Parents Spend *A Lot* Of Time Worrying About Their Kids, New Research Confirms

A new study may help explain why you had trouble this morning brushing off that wisp of anxiety as you kissed your kid goodbye: The amount of time parents spend worrying about their kids is the about the equivalent per week of a full-time job, and new research confirms it.

According to a new survey involving 2,000 parents conducted by OnePoll along with the Lice Clinics of America, as recently published in the New York Post, the true amount of worry that comes with being a parent is absolutely more than you might think. Breaking it down into hours, according to New York Post, parents were found to have spent a whopping 37 hours a week worrying about their children.

That's five hours and 18 minutes a day fretting about little ones, adding up over the week to practically the same amount of time you spend working at a job. No wonder so many parents, including myself, joke that they have a Black Belt in worry! In fact, as reported by the New York Post, 59 percent of participants admitted that the worry can get the best of them, leading to a lack of sleep.

What exactly has today's parents so concerned? Their children's safety and happiness were the top issues, as the survey found, with worries over bullying proving to be a common thread.

And while celeb moms like Jessica Alba (who recently became a three-timer with the birth of baby Hayes, adding to a brood that included daughters Haven and Honor, as Hello! Magazine reported) make staying fit and healthy look easy, I had no idea that so many parents out there were worried about their kids' lifestyle. A surprisingly high amount of parents polled in this latest survey — 95 percent — noted that they were specifically concerned about their child’s physical health, according to Yahoo! News.

Clearly, the new study is onto something: A recent segment of The View featured all the hosts discussing the findings and their own parental woes, from teething with a baby to wondering where your kids are when they're grown:

With fall in full swing, according to Yahoo! News, parents surveyed also reported that back-to-school season is a time when fears increased; 71 percent admitted their worrying were bigger on the first day of school. Other things parents reported fretting about included how well their child will be able to fit in (No. 6 on a list of worries), how easily they’ll make friends (No. 9) and whether or not they are getting good grades (No. 5).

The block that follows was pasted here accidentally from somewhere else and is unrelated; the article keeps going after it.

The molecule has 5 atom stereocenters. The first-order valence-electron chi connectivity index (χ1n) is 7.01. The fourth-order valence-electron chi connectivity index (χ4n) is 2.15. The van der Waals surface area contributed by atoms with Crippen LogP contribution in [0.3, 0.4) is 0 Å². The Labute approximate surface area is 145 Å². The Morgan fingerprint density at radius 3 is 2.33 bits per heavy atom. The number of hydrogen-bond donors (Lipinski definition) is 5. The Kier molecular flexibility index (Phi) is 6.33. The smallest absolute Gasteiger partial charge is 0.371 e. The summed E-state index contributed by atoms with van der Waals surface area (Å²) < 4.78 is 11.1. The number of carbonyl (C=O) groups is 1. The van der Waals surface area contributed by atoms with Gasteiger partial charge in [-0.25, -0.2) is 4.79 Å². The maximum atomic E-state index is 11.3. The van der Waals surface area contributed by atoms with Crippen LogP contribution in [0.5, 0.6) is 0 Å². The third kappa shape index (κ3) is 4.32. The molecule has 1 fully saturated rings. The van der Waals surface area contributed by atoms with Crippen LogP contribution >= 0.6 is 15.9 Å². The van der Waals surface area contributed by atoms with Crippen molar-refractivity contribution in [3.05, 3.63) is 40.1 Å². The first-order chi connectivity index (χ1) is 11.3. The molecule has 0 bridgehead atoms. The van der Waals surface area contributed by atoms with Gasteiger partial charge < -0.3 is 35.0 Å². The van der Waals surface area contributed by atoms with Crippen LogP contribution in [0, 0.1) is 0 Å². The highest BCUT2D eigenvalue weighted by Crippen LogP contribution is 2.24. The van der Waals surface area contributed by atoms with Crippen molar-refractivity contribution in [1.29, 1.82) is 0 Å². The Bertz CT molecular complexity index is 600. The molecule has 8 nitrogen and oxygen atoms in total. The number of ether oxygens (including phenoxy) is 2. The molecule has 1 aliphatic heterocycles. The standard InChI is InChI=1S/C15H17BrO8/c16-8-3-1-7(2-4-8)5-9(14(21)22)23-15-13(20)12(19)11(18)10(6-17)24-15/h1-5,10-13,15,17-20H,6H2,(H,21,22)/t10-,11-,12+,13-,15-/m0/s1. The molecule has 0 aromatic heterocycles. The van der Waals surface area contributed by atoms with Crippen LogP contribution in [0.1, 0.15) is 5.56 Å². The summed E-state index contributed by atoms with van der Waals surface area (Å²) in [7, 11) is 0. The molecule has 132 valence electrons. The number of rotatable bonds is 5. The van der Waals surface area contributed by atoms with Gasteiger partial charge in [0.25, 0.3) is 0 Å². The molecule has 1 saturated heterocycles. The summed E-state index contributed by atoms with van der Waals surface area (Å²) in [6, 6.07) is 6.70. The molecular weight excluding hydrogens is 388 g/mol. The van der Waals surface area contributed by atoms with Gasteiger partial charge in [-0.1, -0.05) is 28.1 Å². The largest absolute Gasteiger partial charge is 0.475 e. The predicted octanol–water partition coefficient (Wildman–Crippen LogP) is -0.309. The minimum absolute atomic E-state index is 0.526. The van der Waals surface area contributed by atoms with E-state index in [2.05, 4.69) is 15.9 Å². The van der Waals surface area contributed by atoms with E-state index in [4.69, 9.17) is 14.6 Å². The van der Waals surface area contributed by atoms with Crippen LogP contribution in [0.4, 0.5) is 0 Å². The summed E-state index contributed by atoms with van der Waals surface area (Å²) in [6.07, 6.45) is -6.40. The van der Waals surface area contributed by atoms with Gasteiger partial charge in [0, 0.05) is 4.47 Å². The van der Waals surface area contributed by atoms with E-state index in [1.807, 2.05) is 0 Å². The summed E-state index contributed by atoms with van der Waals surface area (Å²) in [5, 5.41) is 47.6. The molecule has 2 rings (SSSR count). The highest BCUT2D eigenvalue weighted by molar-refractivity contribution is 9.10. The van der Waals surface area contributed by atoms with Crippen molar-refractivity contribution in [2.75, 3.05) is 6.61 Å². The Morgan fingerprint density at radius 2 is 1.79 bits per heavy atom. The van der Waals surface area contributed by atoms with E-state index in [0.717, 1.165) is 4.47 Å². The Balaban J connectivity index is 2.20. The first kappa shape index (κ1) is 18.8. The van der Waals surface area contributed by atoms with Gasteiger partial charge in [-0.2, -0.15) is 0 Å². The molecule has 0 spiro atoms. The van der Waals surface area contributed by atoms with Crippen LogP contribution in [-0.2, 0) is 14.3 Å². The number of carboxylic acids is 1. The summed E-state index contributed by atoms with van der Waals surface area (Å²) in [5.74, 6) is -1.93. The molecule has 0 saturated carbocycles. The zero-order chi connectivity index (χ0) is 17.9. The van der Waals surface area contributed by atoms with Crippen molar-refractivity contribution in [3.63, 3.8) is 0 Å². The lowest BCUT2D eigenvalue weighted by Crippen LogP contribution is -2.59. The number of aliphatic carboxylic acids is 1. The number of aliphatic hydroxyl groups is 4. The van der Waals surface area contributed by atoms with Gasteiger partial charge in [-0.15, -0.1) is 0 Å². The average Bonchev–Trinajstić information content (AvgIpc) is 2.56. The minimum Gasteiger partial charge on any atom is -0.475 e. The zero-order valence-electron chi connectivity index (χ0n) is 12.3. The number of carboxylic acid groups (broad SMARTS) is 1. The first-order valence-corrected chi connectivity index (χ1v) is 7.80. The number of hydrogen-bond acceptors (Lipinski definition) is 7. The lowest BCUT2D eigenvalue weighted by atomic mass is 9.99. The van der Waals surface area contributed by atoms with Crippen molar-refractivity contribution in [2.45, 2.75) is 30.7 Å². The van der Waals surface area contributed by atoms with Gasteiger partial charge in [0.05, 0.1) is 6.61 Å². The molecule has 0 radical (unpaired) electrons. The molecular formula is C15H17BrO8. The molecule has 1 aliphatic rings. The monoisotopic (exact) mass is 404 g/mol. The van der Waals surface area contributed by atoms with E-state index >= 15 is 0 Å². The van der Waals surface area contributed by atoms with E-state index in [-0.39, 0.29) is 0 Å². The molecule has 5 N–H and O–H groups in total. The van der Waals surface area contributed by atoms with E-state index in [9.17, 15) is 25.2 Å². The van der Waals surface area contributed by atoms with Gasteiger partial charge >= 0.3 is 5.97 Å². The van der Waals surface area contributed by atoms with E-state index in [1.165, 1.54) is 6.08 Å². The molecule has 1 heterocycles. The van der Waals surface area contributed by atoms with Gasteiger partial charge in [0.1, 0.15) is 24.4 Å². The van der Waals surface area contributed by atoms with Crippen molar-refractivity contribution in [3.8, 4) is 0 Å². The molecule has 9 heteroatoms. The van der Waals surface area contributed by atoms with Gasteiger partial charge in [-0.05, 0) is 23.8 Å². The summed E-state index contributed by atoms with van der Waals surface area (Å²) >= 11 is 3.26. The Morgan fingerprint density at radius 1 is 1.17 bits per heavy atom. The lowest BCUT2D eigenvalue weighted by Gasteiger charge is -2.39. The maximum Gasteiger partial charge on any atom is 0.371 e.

Of course, as the study was commissioned regarding lice, 27 percent of parents admitted they were freaked out about kids come home with the dreaded nits. (And once you've been through that one, their worry makes sense. Use rosemary oil, people. Your kid smells like an Italian restaurant, who cares?)

With all these topics churning around in a mom or dad's mind, it's little wonder that 54 percent of those surveyed admitted that being a parent is harder than they thought it would be, according to the New York Post. To top it off, as the study found, nearly half of respondents (48 percent) have felt judged by other parents.

So let's break this down: Between being worried about your kids, or being worried about what other parents think of either you or your kids, the average American parent just can't chill. And worse yet, the worry never seem to go away no matter how how old your child gets, as a humorous Twitter celebrity exchange from last year shows.

Apparently, even when you have an adult child who's rich, famous and doing fine, you still worry. Just ask Seth Rogen's mom, Sandy Rogen:

To which Seth Rogen replied:

So come on, people, let's use this daunting data to make a decision to try calm down just a little and take everything day by day. I'm right there, with three precious kids of my own — and there's enough stuff with all the ages and stages to worry all day if I wanted.

But I think it's worth taking a minute to reflect on whether some of our worries can't be right-sized a bit. The kids are doing all right so far, and things usually work out in the end, don't they? After all, even Seth Rogen's mom thinks so, even if she had to hound him a little bit...